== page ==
Common sense tells me the Earth cannot sustain unlimited population growth.
Common sense doesn't tell me that we must maintain growth to find a cure
for cancer, or that if there twice as many of us, we might already have a cure.
Experience tells me we are more crowded than we were 40 years ago. It tells me
the world population is not declining, and Utah's is certainly not. What is
an optimum population for this earth? I can't say for sure, but for those
who think prosperity is tied to growth, there is a limit....... there will
eventually be a day of reckoning. When I drive at rush hour, I think the day of
reckoning may be here already. I pity my Grand kids, or their Grand kids, in
they live in a Utah with twice as many residents as we have now.
I read "What to Expect when no one's Expecting" and while the
author made good points and offered suggestions for the troubling depopulation
statistics, it was frustrating no statistics were given on the influence of
single young men and their contribution to this problem. Instead, all the blame
was placed squarely on single, never married women. Like me and all my single
friends. Why are we not married? Why are we not having children? Because no one
ever asked us. Murphy Brown was a nice fairy tale but this isn't the
nineties, the reality of being a single mom is why so many women are putting off
marriage. I suggest Jay Evensen read "Date-onomics: How Dating Became a
Lopsided Numbers Game" by Jon Birger.
Christmas is about having a baby, and the sacrament prayers focus on this too
(twice in each prayer), so perhaps traditional family brings a remission of sins
and links us to eternity and generations past and future. Also, rich nations
are becoming poor and the poor (who have more kids) are becoming rich. This is
also purpose of Christianity to exalt the poor and curse the rich. Children
worth more than money. Helaman 13 say riches can shrink and disappear.
And NBC, CBS, and ABC are wrong to say it costs $250,000 to raise one child.
Children make the future rich. Christmas is a shot in the arm to the economy,
always has been.
@ JoeCapitalist2"But I wouldn't trade my life with them for
all the freedom in the world."Okay, but isn't this freedom,
too? You chose the life you lead, yes? You chose to value and follow the norms
in your particular culture, and you've benefitted from doing so, including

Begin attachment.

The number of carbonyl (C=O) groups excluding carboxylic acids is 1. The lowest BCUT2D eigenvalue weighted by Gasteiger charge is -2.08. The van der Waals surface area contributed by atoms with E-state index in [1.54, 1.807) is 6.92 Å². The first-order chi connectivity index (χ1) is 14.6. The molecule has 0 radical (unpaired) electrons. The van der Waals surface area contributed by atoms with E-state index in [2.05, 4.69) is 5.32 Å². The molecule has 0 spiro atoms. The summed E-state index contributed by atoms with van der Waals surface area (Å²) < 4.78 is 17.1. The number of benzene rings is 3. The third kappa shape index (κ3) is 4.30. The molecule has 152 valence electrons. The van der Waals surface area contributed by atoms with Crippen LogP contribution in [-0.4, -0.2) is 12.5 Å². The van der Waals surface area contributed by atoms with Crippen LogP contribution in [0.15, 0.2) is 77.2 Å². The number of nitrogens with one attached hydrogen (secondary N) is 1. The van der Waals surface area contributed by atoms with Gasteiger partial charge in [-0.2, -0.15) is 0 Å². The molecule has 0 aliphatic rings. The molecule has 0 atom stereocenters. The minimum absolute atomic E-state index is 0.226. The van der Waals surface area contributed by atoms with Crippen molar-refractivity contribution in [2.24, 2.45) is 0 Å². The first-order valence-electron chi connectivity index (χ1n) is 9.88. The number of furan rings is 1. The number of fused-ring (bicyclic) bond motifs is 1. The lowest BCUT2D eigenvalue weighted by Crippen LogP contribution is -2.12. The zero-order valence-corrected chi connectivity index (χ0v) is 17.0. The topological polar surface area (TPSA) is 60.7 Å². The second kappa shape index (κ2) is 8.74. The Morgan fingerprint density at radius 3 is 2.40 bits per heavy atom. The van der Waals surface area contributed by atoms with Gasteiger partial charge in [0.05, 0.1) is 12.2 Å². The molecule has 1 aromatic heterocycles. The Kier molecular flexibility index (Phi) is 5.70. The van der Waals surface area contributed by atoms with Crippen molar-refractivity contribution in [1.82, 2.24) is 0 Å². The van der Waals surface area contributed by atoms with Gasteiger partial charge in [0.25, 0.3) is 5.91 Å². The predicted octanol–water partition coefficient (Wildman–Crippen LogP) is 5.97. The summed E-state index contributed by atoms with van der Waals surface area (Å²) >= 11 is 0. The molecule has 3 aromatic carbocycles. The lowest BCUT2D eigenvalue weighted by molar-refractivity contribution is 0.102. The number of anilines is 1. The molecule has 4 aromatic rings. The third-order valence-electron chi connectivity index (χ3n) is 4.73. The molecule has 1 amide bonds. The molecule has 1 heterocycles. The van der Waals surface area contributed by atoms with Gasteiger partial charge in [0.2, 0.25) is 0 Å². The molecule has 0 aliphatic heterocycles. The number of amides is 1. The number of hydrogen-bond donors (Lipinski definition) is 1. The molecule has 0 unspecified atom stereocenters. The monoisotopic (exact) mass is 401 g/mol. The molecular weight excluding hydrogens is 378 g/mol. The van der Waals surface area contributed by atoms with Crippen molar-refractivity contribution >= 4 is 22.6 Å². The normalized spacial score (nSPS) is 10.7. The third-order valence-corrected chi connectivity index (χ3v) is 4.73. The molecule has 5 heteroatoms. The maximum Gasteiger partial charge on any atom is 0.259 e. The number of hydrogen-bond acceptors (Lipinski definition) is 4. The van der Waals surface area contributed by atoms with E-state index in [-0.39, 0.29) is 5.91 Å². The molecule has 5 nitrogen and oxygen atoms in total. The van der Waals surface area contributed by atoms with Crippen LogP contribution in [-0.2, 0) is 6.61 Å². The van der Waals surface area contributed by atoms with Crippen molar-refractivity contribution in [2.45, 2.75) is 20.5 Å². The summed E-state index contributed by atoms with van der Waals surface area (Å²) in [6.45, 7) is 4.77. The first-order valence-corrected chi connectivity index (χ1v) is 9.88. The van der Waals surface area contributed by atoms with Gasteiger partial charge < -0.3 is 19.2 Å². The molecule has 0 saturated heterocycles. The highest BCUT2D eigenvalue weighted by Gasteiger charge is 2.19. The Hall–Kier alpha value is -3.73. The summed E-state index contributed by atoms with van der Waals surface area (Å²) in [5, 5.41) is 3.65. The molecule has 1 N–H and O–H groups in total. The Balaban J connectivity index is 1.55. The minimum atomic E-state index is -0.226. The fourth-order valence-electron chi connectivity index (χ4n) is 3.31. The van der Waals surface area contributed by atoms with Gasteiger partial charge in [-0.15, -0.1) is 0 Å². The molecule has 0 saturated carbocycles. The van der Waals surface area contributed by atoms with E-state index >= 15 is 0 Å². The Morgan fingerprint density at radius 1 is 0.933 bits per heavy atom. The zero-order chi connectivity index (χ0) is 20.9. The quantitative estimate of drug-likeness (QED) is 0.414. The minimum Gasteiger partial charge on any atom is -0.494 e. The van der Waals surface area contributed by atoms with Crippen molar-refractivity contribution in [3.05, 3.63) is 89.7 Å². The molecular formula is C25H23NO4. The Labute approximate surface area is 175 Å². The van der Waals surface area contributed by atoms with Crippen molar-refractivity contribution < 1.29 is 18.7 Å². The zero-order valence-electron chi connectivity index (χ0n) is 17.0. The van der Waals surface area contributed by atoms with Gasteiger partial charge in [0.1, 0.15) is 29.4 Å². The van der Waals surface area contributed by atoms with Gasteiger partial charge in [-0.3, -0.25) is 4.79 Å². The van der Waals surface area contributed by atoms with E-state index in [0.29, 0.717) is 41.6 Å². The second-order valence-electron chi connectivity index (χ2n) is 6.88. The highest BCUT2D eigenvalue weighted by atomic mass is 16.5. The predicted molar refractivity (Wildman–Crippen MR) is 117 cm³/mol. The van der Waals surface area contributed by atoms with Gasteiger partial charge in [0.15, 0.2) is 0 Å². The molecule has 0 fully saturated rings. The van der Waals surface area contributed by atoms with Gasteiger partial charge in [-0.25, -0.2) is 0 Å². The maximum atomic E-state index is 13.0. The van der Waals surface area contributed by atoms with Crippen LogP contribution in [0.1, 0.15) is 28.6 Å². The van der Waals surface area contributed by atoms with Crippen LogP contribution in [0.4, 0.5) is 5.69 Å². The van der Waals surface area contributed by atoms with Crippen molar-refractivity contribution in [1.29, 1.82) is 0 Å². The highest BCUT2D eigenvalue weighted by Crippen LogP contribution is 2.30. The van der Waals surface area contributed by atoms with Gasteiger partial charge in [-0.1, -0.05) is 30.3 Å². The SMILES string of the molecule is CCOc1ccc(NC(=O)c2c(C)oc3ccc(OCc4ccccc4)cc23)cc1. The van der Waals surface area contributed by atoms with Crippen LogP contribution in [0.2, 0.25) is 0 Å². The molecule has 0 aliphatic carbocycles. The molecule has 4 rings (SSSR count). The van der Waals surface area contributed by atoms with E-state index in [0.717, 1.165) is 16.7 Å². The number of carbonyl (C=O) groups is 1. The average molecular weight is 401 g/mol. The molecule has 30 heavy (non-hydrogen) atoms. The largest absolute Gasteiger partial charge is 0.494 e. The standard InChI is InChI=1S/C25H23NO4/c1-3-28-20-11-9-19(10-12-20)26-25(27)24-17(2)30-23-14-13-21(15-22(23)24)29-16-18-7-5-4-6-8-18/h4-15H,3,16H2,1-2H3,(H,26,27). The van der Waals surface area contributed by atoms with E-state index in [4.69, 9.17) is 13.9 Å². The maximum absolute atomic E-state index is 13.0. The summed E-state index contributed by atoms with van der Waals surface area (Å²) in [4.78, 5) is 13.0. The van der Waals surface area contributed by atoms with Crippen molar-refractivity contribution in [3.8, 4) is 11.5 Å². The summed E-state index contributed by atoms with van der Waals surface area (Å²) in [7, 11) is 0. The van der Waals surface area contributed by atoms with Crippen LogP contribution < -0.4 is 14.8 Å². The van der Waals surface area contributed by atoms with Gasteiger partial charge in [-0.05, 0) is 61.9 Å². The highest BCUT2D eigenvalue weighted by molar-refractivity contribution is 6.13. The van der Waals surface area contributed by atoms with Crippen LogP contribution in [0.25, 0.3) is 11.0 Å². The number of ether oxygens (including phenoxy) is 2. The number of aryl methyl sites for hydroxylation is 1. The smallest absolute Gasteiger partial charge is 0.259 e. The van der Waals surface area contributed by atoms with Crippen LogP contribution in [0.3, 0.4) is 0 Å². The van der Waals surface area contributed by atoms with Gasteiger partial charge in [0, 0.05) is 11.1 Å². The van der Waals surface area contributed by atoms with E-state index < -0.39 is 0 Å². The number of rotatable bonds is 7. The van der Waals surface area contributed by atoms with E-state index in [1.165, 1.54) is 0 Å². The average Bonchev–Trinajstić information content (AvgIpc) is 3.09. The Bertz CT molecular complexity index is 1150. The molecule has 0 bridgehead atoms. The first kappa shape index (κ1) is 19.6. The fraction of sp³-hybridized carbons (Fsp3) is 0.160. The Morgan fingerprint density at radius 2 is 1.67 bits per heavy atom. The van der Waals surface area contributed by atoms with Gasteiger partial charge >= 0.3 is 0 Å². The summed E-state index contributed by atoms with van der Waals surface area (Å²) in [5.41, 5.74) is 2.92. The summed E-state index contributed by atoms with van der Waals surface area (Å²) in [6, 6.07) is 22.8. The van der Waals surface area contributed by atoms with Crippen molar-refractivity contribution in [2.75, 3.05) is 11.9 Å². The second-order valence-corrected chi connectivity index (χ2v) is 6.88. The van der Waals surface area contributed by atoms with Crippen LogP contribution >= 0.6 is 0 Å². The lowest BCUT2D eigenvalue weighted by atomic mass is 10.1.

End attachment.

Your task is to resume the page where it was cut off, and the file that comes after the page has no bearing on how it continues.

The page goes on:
in terms of social acceptance/approval within your community, right?Why is this a less selfish choice than those who see things differently and
follow their values/norms?
"it's sad to see posts whose authors do not recognize the purpose of
the earth's creation, or even worse those who view man as a parasitic
growth that needs to be reduced.'It is sad to see posts whose
authors do not recognize that the earth was not created for us. Who fail to see
that we are simply a part of the terrestrial system. We are not a
parasitic growth that needs to be reduced (typical conservative hyperbolic
logic..or lack there of). We are a part of the system and unless we live within
the system and stop trying to over power and control something we can't we
will continue to create unsolvable problems for ourselves that will lead
eventually to a dystopian nightmare.
Why yes, let's just continue the excellent quality of life we will give to
future generations. The air is so foul over most every city the children will be
lucky to live as long as we are. Our elected leaders are doing next to nothing
to clean up our environment. We keep voting for them. How about all that
abundant fresh water and unfouled ocean water? How about the oceans being fished
out? Well since the fish population is having mercury poisoning among other
poisons, maybe we should stop eating fish. How about living in rabbit hutches
eating chemically enhanced food? We are talking quality of life versis existing.
joecapitalist nailed it in his first post.it's sad to see posts
whose authors do not recognize the purpose of the earth's creation, or even
worse those who view man as a parasitic growth that needs to be reduced.
It's almost amusing to read the comments of those who first of all think
that humans are a creature separate and apart from the rest of the world and
therefore somehow exempt from the terrestrial system. And secondly think of